We don’t decide to raze a building to the ground on a whim – quite the opposite. In fact we can be at our most resourceful and inventive when adopting a light touch, transforming the way a building works with a judicious intervention or two - especially if the building is beautiful and worthy of restoration. Nevertheless, many of our projects do indeed involve complete demolition of the existing.
The first benefit is the freedom of design this provides. Designing on a blank canvas is a completely different experience to adapting an existing building. It involves free ranging discussions with clients and architects, exploring precedents, lifestyle and aspirations to see exactly what the best case architecture might be.
Secondly, and much more prosaically, new buildings in the UK are zero-rated for VAT. It’s not clear why this should be incentivised when we should be relearning to maintain and repair, but such is the tax regime. A 20% saving on build cost (sadly not consultants’ fees) is significant, and might typically comprise the budget for the best bits, such as the kitchen and landscaping.
The third lies in a curiosity of planning policy. In some areas, local policies have been drafted to codify the design of extensions. These can be highly prescriptive and blighting to some properties, whereas no such guidelines exist for new build proposals. In these situations, the only route to secure an acceptable planning consent may be to propose demolition of the building.
Finally, and as building purist probably the most significant, is the question of the building fabric itself. Whilst many older buildings are beautiful, detailed and ornate, many are not. Scratch beneath the surface and much of the domestic building fabric left by the Victorians and everyone since is, by modern standards, ropey. There have been many occasions where we have designed intricate groundworks and steelwork, involving diversion of services and complex methodology, to support existing structures. Then we get to site and look up at what we have preserved – a loose stack of brickwork (fairfaced to the front but underbaked rubble where unseen) held apart with soft lime mortar, supporting timber joists that have been nibbled and notched beyond repair. Left well alone this construction is fine, but it does not combine well with new rigid structures, still worse with highly serviced interiors with their air conditioning, steam rooms, tumble dryers, power plates, stone baths and so on.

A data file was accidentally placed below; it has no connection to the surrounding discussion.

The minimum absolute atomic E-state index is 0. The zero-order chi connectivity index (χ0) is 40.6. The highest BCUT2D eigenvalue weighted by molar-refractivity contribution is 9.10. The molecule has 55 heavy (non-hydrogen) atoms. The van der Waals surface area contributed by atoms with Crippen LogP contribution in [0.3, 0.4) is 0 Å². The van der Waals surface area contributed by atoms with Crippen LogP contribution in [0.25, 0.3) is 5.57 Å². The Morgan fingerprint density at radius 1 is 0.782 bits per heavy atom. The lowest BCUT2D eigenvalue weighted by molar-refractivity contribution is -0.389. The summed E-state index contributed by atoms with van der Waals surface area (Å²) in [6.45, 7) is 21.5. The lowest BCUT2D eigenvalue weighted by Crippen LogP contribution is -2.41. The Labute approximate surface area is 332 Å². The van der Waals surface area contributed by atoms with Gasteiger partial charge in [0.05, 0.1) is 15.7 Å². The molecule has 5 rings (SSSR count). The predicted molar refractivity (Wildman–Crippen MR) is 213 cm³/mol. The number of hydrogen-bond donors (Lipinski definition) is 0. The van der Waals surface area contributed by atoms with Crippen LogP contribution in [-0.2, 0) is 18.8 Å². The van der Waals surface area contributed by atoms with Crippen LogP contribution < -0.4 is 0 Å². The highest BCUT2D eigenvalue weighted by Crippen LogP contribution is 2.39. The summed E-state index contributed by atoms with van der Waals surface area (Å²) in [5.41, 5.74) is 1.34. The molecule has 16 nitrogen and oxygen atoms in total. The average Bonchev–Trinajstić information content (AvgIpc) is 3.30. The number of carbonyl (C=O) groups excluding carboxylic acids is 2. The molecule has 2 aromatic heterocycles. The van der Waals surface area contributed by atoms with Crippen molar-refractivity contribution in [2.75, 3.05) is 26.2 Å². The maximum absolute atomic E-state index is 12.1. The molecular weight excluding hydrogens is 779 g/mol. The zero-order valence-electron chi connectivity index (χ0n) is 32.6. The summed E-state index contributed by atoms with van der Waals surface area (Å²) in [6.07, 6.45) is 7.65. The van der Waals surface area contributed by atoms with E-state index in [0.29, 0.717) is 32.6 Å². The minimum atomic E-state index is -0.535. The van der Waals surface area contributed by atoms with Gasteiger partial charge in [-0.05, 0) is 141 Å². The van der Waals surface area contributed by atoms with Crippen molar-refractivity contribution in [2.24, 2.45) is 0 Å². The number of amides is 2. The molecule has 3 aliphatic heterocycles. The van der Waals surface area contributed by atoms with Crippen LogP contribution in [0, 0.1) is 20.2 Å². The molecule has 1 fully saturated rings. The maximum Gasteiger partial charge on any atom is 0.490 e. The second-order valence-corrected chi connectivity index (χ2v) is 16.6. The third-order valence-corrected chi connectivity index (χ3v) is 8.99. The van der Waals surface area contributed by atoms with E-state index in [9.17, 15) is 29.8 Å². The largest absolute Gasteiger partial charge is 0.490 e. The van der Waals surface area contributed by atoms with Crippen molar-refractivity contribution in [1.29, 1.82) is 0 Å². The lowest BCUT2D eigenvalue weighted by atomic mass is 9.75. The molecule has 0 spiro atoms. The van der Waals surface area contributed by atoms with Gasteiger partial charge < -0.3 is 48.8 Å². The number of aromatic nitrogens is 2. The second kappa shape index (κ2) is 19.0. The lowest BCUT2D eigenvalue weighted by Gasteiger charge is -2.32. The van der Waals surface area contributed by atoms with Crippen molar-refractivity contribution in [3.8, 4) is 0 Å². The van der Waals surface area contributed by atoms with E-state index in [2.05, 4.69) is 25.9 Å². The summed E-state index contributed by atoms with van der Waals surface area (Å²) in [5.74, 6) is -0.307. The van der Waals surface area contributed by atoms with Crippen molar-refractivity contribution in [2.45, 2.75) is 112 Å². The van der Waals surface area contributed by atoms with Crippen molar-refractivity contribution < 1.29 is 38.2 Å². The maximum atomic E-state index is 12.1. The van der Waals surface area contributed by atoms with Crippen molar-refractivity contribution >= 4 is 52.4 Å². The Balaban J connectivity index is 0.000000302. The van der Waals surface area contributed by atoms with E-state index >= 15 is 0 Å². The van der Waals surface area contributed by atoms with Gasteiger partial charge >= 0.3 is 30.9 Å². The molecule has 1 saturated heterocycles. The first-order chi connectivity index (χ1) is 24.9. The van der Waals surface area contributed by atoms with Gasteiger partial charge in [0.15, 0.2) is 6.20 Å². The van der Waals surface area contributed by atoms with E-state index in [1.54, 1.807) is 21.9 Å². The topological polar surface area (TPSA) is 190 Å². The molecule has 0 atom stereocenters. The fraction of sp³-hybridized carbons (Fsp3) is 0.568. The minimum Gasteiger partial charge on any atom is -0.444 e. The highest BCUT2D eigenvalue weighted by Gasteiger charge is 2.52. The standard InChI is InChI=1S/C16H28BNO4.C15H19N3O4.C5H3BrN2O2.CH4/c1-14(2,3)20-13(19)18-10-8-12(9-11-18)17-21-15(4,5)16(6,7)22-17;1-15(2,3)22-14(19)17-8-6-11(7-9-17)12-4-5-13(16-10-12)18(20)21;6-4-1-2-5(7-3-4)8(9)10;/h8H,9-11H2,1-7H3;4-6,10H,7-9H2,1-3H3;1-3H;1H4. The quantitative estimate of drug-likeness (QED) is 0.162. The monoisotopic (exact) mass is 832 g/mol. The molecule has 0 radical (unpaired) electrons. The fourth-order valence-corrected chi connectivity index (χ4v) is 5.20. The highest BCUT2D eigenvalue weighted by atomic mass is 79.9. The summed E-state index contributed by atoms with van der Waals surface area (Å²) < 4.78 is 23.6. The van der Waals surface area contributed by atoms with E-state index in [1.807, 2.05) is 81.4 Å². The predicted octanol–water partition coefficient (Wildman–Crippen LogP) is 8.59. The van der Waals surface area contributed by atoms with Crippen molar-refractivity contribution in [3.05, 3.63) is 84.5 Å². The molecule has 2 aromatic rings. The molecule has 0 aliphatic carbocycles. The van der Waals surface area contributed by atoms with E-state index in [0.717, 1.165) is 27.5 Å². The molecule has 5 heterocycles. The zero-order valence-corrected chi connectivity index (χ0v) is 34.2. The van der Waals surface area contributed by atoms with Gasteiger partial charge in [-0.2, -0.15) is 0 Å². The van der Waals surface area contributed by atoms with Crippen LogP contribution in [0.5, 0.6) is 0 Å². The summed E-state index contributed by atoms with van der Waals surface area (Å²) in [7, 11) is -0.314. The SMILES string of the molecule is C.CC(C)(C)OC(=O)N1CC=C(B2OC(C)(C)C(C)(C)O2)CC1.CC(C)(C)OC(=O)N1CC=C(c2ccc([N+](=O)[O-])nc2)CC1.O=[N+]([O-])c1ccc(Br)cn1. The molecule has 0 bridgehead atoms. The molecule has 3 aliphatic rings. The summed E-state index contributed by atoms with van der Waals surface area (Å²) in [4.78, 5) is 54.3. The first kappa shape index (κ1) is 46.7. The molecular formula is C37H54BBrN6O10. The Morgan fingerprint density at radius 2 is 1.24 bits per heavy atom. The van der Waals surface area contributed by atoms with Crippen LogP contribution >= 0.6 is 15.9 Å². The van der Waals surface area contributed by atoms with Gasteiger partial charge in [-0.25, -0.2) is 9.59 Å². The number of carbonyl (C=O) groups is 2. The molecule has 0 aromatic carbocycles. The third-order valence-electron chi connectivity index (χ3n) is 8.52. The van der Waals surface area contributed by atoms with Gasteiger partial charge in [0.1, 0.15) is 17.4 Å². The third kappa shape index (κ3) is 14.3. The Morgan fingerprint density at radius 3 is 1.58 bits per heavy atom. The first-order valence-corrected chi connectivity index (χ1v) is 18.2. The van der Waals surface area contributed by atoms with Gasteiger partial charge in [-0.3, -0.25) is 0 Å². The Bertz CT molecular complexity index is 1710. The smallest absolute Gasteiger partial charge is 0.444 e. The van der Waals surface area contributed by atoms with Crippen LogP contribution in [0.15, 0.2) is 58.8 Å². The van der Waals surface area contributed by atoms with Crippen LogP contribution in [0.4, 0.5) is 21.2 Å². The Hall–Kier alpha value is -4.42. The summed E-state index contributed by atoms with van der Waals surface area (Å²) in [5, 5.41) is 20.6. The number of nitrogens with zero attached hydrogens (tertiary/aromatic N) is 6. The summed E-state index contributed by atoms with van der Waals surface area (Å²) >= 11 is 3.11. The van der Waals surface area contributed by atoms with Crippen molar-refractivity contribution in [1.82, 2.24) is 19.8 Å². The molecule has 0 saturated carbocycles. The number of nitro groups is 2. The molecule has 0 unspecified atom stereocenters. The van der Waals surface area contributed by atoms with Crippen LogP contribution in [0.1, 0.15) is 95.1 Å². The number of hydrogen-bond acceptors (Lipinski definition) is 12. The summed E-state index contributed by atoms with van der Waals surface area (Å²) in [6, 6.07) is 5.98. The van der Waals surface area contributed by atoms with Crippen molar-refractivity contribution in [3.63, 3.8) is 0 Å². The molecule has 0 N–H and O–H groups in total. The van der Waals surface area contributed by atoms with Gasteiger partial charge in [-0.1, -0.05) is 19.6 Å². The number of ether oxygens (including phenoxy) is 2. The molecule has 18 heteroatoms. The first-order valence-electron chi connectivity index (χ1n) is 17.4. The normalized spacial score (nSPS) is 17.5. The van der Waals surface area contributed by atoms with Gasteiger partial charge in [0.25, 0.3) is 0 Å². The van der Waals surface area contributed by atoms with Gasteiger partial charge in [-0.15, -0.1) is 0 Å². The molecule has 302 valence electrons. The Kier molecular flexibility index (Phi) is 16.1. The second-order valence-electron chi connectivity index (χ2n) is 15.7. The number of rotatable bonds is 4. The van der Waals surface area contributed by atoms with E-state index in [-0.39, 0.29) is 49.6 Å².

Modern construction, which complies with and often exceeds Building Regulations, provides a high performance fabric that controls heat loss, air tightness, condensation, acoustics and fire risk. It is rigid and robust, to accommodate our high specification interiors and finishes. It can create shapes and wide spans way beyond what was traditionally feasible, and expanses of glazing that lose less heat that a Victorian brick wall. We have learnt a lot in the last 200 years.
Jason Harris, is owner and Principal Architect at T-Space.
Contact us if you have a project you would like us to consider.